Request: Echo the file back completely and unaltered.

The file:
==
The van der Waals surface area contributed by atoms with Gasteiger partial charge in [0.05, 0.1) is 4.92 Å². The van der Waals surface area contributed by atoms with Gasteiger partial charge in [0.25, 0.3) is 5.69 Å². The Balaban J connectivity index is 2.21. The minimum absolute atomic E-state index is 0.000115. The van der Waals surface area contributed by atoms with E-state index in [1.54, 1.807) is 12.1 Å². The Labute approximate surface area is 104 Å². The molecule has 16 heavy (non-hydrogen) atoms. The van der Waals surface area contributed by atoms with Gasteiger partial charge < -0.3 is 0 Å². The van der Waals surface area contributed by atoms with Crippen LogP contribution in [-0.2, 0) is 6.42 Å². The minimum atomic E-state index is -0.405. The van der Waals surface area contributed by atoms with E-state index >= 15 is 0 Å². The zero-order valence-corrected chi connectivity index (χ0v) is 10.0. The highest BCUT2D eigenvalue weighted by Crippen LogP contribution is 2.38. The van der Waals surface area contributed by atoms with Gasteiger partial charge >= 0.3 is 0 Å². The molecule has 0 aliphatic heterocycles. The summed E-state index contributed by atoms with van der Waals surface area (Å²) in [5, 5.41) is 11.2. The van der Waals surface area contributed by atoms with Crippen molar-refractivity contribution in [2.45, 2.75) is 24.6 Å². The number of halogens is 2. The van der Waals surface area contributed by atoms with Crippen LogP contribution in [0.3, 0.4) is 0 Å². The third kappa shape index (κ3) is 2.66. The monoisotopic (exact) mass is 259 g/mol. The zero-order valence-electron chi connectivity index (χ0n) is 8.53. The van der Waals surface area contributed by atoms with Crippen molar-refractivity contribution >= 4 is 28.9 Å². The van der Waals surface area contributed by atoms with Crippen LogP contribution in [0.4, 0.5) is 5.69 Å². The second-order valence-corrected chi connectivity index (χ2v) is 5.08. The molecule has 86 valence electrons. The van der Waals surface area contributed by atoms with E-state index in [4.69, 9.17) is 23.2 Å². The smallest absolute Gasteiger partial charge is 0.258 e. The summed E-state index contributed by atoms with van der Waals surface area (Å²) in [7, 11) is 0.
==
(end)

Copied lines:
The van der Waals surface area contributed by atoms with Gasteiger partial charge in [0.05, 0.1) is 4.92 Å². The van der Waals surface area contributed by atoms with Gasteiger partial charge in [0.25, 0.3) is 5.69 Å². The Balaban J connectivity index is 2.21. The minimum absolute atomic E-state index is 0.000115. The van der Waals surface area contributed by atoms with E-state index in [1.54, 1.807) is 12.1 Å². The Labute approximate surface area is 104 Å². The molecule has 16 heavy (non-hydrogen) atoms. The van der Waals surface area contributed by atoms with Gasteiger partial charge < -0.3 is 0 Å². The van der Waals surface area contributed by atoms with Crippen LogP contribution in [-0.2, 0) is 6.42 Å². The minimum atomic E-state index is -0.405. The van der Waals surface area contributed by atoms with E-state index >= 15 is 0 Å². The zero-order valence-corrected chi connectivity index (χ0v) is 10.0. The highest BCUT2D eigenvalue weighted by Crippen LogP contribution is 2.38. The van der Waals surface area contributed by atoms with Gasteiger partial charge >= 0.3 is 0 Å². The molecule has 0 aliphatic heterocycles. The summed E-state index contributed by atoms with van der Waals surface area (Å²) in [5, 5.41) is 11.2. The van der Waals surface area contributed by atoms with Crippen molar-refractivity contribution in [2.45, 2.75) is 24.6 Å². The number of halogens is 2. The van der Waals surface area contributed by atoms with Crippen LogP contribution in [0.3, 0.4) is 0 Å². The third kappa shape index (κ3) is 2.66. The monoisotopic (exact) mass is 259 g/mol. The zero-order valence-electron chi connectivity index (χ0n) is 8.53. The van der Waals surface area contributed by atoms with Crippen molar-refractivity contribution >= 4 is 28.9 Å². The van der Waals surface area contributed by atoms with Crippen LogP contribution in [0.4, 0.5) is 5.69 Å². The second-order valence-corrected chi connectivity index (χ2v) is 5.08. The molecule has 86 valence electrons. The van der Waals surface area contributed by atoms with E-state index in [4.69, 9.17) is 23.2 Å². The smallest absolute Gasteiger partial charge is 0.258 e. The summed E-state index contributed by atoms with van der Waals surface area (Å²) in [7, 11) is 0.